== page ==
If I ever need to be towed, then I will use these soft-ties to fasten to the SWing. They can then attach their metal hooks to soft-tie loops.
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jdeereanton
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PostSubject: Re: Front Tie Down Location   Sun Jun 27, 2010 5:59 am

When I initially composed this I did not recall that my bike had been on a trailer. Actually it was a Roll On-Roll Off transport.



When the ro-ro operator arrived he had a box full of these magical little double looped web straps. The length of the straps meant that there was a good bit of "tail" left over and that tail is what you see wrapped around the hand grips.

His solution for the rear was even simpler. The device at the front made this particular rear tie-down strategy possible.

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honda_silver
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PostSubject: Re: Front Tie Down Location   Sun Jun 27, 2010 1:41 pm

jdeereanton wrote:
When I initially composed this I did not recall that my bike had been on a trailer. Actually it was a Roll On-Roll Off transport.

After waiting for hours When my tow truck showed up, I asked if he had any soft tie-downs or any special gear for a motorcycle .. .he said no. He said he never had any problems with "motorcycles" before. I then said so you think you are going to fasten the SWing down with metal chain and ratchet down until it does move ... his answer was YUP. He was also planning on fastening at the handlebar ... which I knew would bend them.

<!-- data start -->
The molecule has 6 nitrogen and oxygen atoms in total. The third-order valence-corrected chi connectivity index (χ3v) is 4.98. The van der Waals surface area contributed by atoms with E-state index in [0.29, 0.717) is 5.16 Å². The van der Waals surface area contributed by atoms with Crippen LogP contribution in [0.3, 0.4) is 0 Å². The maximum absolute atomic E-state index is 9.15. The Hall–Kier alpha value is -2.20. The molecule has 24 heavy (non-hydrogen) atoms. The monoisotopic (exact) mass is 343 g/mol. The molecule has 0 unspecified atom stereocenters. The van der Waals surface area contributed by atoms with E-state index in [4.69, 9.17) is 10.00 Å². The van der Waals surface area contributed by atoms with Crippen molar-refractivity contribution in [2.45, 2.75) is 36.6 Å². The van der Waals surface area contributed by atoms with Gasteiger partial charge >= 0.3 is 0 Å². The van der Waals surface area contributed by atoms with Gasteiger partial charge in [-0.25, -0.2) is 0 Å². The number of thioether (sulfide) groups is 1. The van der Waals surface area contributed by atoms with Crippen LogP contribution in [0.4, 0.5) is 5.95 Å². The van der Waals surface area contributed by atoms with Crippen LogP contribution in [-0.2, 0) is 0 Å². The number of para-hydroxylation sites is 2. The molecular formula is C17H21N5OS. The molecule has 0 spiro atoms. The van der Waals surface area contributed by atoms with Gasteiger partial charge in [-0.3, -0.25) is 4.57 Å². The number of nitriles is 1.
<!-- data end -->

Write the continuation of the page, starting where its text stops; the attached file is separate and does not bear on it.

I refused his service.

Which is why I carry my own now ... now I no longer depending on the towing service.

The metal chain may be fine for "motorcycles" but not one with a lot of tupperware.
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jdeereanton
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PostSubject: Re: Front Tie Down Location   Sun Jun 27, 2010 7:14 pm

And that's why I called the folks at the Honda Riders Club of America and asked them to recommend a tow service that was familiar with motorcycles.
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crahar
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PostSubject: Re: Front Tie Down Location   Mon Jun 28, 2010 11:42 am

Looking at the spot where you have your straps and wondering if it would work to hook into the hole in the center, I have straps but they have hooks which would catch in the center hole,
Craig
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jdeereanton
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PostSubject: Re: Front Tie Down Location   Mon Jun 28, 2010 12:56 pm